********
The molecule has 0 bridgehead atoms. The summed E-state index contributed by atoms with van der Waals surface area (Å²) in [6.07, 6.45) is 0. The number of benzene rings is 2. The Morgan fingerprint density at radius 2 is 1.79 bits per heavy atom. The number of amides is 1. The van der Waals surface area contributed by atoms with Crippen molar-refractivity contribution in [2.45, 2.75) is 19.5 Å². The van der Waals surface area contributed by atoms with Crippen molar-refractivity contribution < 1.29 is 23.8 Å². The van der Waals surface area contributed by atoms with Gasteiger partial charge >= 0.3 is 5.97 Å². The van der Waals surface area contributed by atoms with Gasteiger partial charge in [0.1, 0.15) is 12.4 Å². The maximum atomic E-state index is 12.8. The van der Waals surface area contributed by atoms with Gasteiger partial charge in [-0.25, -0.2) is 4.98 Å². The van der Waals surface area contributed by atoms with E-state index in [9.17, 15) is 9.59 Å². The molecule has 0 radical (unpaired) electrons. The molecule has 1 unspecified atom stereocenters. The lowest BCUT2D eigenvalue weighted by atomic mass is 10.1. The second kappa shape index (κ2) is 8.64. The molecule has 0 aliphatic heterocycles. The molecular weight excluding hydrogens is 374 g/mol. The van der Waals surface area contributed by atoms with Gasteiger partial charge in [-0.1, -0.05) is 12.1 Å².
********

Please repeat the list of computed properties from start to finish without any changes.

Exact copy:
The molecule has 0 bridgehead atoms. The summed E-state index contributed by atoms with van der Waals surface area (Å²) in [6.07, 6.45) is 0. The number of benzene rings is 2. The Morgan fingerprint density at radius 2 is 1.79 bits per heavy atom. The number of amides is 1. The van der Waals surface area contributed by atoms with Crippen molar-refractivity contribution in [2.45, 2.75) is 19.5 Å². The van der Waals surface area contributed by atoms with Crippen molar-refractivity contribution < 1.29 is 23.8 Å². The van der Waals surface area contributed by atoms with Gasteiger partial charge >= 0.3 is 5.97 Å². The van der Waals surface area contributed by atoms with Gasteiger partial charge in [0.1, 0.15) is 12.4 Å². The maximum atomic E-state index is 12.8. The van der Waals surface area contributed by atoms with Gasteiger partial charge in [-0.25, -0.2) is 4.98 Å². The van der Waals surface area contributed by atoms with E-state index in [9.17, 15) is 9.59 Å². The molecule has 0 radical (unpaired) electrons. The molecule has 1 unspecified atom stereocenters. The lowest BCUT2D eigenvalue weighted by atomic mass is 10.1. The second kappa shape index (κ2) is 8.64. The molecule has 0 aliphatic heterocycles. The molecular weight excluding hydrogens is 374 g/mol. The van der Waals surface area contributed by atoms with Gasteiger partial charge in [-0.1, -0.05) is 12.1 Å².